|A paper titled, “Convalescent Plasma Therapy in Coronavirus Disease 2019: a Case Report and Suggestions to Overcome Obstacles,” was recently published in the Journal of Korean Medical Science.
A local hospital said it has cured a Covid-19 patient by using plasma from a previously recovered patient with a different blood type.
Plasma therapy refers to administering blood plasma minus red cells, white cells, and platelets to Covid-19 patients from those who recovered from the disease. The treatment has been drawing attention as an alternative treatment to fight Covid-19 because vaccines or treatments are still not available.
A medical team, led by Professor Lee Jin-soo of the Infectious Disease Department of Inha University School of Medicine, recently published the case report of a 68-year-old man who recovered from Covid-19 through convalescent plasma (CP) therapy, in the Journal of Korean Medical Science.
The patient was diagnosed with Covid-19 on March 27 and admitted to Inha University Hospital. On the first day of hospitalization, he showed pneumonia symptoms and received hydroxychloroquine and lopinavir/ritonavir (brand name: Kaletra) every 12 hours.
Medical workers detected pneumonia in his chest X-ray on the third day of hospitalization. On day five, the patient received oxygen therapy. On day nine, his symptoms deteriorated, and the medical team began the plasma therapy.
Having blood type B, the patient received 250 ml of plasma from a donor with blood type A for two consecutive days. During the next three days, the patient’s respiratory distress and fever showed definite improvement. “There was no evident adverse effect of the ABO mismatch,” the research team said.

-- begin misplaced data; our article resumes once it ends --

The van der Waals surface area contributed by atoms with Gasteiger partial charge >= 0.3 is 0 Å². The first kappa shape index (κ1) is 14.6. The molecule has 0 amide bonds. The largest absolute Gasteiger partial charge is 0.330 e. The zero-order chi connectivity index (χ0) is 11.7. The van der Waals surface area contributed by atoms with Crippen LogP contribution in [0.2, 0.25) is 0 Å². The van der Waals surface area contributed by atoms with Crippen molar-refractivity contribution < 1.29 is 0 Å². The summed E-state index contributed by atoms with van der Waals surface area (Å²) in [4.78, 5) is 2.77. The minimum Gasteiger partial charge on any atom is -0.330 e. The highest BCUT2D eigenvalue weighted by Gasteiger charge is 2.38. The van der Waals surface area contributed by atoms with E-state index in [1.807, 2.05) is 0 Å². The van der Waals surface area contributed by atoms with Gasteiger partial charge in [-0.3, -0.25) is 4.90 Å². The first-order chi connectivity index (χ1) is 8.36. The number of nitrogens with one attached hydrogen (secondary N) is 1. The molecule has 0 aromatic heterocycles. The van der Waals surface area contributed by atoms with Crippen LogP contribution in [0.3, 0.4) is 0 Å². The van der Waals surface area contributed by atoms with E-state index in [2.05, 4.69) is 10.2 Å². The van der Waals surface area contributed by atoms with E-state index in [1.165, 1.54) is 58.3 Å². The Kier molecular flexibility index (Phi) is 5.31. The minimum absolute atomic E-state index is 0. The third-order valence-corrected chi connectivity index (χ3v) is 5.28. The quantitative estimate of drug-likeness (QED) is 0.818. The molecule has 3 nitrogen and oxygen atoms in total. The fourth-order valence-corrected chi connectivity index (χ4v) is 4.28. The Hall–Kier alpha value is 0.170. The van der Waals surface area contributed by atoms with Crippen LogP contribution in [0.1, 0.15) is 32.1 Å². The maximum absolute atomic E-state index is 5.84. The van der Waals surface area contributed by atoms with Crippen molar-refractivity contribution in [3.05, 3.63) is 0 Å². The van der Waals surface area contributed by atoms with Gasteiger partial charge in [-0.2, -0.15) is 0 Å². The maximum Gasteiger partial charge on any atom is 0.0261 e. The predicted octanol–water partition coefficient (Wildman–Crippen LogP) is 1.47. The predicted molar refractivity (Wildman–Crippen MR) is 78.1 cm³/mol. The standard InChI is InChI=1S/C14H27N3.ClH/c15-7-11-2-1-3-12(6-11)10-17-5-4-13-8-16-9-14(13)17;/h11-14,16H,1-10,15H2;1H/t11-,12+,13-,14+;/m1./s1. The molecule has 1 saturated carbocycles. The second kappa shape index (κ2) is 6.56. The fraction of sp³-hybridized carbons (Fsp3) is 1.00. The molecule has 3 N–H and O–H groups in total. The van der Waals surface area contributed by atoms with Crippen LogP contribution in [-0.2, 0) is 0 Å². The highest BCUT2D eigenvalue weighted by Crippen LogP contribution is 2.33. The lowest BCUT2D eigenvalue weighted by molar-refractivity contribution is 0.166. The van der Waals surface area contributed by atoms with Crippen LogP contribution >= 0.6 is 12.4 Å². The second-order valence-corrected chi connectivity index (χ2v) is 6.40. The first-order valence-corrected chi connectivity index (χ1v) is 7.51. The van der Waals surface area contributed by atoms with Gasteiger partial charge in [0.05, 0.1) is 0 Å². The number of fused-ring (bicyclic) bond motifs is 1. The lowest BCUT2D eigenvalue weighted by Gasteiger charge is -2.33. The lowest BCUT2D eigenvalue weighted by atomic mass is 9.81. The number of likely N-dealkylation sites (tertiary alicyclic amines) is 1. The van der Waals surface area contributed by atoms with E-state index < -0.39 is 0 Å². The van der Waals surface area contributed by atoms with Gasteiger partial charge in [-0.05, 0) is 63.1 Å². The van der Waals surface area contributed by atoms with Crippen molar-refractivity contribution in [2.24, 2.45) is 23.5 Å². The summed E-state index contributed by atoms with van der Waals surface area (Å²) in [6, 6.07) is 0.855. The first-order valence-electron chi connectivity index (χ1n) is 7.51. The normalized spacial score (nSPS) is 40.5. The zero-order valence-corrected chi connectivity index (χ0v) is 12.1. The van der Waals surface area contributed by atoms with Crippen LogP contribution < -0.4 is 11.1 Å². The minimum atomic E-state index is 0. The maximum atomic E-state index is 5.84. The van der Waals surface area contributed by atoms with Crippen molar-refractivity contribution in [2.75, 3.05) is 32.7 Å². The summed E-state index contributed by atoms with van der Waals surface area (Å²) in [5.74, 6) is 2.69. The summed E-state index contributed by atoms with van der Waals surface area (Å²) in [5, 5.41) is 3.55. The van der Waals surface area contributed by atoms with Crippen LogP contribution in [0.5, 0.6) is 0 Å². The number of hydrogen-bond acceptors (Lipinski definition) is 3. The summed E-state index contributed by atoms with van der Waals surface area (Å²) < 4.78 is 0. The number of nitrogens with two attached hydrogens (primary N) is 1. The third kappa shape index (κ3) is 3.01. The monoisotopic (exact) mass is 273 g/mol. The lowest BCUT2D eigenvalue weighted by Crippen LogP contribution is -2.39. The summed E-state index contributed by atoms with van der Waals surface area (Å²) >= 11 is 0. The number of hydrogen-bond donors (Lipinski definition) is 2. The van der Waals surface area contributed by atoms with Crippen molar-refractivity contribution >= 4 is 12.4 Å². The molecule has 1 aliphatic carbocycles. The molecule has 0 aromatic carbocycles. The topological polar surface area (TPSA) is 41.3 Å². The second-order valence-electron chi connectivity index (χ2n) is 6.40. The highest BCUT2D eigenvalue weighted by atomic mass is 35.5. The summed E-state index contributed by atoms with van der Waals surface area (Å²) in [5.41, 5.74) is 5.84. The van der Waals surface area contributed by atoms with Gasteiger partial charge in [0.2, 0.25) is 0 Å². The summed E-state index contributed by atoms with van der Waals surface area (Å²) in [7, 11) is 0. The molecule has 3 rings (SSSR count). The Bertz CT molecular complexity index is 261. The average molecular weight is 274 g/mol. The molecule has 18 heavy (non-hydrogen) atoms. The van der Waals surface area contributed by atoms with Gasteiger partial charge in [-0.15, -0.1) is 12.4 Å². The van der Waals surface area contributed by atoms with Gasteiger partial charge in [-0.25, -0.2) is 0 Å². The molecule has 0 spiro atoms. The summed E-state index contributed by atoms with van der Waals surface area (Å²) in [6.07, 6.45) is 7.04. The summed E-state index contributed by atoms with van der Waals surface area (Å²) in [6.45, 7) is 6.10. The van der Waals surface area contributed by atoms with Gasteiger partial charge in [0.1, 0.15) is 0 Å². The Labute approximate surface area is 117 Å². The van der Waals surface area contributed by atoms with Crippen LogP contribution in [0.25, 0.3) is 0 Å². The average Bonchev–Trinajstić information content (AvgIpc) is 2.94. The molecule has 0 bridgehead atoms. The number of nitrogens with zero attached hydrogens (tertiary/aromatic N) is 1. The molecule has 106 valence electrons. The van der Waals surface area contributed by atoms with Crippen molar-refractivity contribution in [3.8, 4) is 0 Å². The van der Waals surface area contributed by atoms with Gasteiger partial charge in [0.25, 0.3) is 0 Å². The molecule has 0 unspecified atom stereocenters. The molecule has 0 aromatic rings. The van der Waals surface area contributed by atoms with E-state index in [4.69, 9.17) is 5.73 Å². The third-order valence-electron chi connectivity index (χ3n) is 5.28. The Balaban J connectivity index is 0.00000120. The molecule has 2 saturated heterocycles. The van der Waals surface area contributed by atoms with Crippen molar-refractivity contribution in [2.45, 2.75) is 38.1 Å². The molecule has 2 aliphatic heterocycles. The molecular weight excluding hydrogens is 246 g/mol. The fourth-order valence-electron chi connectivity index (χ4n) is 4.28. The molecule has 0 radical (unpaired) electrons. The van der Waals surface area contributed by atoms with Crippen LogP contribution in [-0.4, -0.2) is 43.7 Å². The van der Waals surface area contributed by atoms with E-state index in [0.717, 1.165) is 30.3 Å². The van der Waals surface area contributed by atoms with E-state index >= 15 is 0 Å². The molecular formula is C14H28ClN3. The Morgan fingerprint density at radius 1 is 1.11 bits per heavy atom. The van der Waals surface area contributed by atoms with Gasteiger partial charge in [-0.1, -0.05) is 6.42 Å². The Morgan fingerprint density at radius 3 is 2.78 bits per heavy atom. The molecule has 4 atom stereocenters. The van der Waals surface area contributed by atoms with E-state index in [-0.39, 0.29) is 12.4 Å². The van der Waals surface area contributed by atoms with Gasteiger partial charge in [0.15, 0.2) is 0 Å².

However, the patient showed respiratory distress four days after the plasma transfusion. The doctors began heparin infusion for pulmonary vein thromboembolism. He could leave the hospital after receiving extracorporeal membranous oxygenation (ECMO) for 12 days.
When the patient was discharged, he did not have any complications or the Covid-19 virus.
“ABO blood group mismatching can be a major problem for whole blood transfusion, but not for plasma transfusion,” the research team said. The most critical concern in the use of plasma therapy is transfusion-related acute lung injury (TRALI).
“Some clinicians have vague concerns about TRALI when performing ABO-mismatch CP, but TRALI is rarely associated with ABO mismatch,” they said.
In May, Russia’s Federal Biomedical Agency under the Ministry of Health said recipients and donors of plasma must match when using CP therapy for Covid-19 treatment.
The research team said it was difficult to evaluate the effects of plasma therapy. Still, their experience highlighted several points to be addressed for the widespread use of plasma therapy.
The nation’s Blood Management Law makes it difficult to collect plasma from a donor in a nearby hospital and send it to the hospital where the patient is located, the team pointed out. Thus, the government should revise relevant laws to help facilitate the transport of plasma between medical institutions and introduce systems such as plasma banks eventually, the researchers said.
As plasma therapy is regarded as a temporary and limited treatment, there is no randomized controlled study of plasma therapy, they went on to say. However, new emerging infectious diseases might spread without established treatments, and plasma therapy could be one of the few available options.
The research team recommended establishing an effective plasma therapy system that can fight other infectious diseases that may emerge in the future.
As of Tuesday, 229 people have registered as plasma donors for the development of plasma therapy to combat Covid-19, according to the Korea Centers for Disease Control and Prevention (KCDC).